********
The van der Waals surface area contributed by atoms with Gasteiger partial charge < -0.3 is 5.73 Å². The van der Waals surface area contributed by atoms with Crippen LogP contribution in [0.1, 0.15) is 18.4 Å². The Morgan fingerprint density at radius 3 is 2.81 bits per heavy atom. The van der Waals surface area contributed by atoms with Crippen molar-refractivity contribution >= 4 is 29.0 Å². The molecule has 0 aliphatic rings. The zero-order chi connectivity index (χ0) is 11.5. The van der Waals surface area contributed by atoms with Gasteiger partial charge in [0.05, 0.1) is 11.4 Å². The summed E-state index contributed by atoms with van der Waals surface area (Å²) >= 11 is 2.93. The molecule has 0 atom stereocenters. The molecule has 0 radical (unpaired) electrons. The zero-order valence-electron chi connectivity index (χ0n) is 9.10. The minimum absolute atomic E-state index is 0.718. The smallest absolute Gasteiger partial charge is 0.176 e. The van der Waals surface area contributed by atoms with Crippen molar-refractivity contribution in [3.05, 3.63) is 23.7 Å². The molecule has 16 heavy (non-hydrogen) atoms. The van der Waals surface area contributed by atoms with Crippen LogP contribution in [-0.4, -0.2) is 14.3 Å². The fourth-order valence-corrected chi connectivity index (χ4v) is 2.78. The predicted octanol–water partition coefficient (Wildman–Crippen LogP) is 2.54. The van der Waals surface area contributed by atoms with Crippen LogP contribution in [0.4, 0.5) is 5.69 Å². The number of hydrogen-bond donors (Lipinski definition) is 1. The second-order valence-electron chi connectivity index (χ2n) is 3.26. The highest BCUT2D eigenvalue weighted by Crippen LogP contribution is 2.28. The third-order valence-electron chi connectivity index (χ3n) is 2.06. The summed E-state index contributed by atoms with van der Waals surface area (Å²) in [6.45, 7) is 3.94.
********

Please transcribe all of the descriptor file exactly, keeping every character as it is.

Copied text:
The van der Waals surface area contributed by atoms with Gasteiger partial charge < -0.3 is 5.73 Å². The van der Waals surface area contributed by atoms with Crippen LogP contribution in [0.1, 0.15) is 18.4 Å². The Morgan fingerprint density at radius 3 is 2.81 bits per heavy atom. The van der Waals surface area contributed by atoms with Crippen molar-refractivity contribution >= 4 is 29.0 Å². The molecule has 0 aliphatic rings. The zero-order chi connectivity index (χ0) is 11.5. The van der Waals surface area contributed by atoms with Gasteiger partial charge in [0.05, 0.1) is 11.4 Å². The summed E-state index contributed by atoms with van der Waals surface area (Å²) >= 11 is 2.93. The molecule has 0 atom stereocenters. The molecule has 0 radical (unpaired) electrons. The zero-order valence-electron chi connectivity index (χ0n) is 9.10. The minimum absolute atomic E-state index is 0.718. The smallest absolute Gasteiger partial charge is 0.176 e. The van der Waals surface area contributed by atoms with Crippen molar-refractivity contribution in [3.05, 3.63) is 23.7 Å². The molecule has 16 heavy (non-hydrogen) atoms. The van der Waals surface area contributed by atoms with Crippen LogP contribution in [-0.4, -0.2) is 14.3 Å². The fourth-order valence-corrected chi connectivity index (χ4v) is 2.78. The predicted octanol–water partition coefficient (Wildman–Crippen LogP) is 2.54. The van der Waals surface area contributed by atoms with Crippen LogP contribution in [0.4, 0.5) is 5.69 Å². The number of hydrogen-bond donors (Lipinski definition) is 1. The second-order valence-electron chi connectivity index (χ2n) is 3.26. The highest BCUT2D eigenvalue weighted by Crippen LogP contribution is 2.28. The third-order valence-electron chi connectivity index (χ3n) is 2.06. The summed E-state index contributed by atoms with van der Waals surface area (Å²) in [6.45, 7) is 3.94.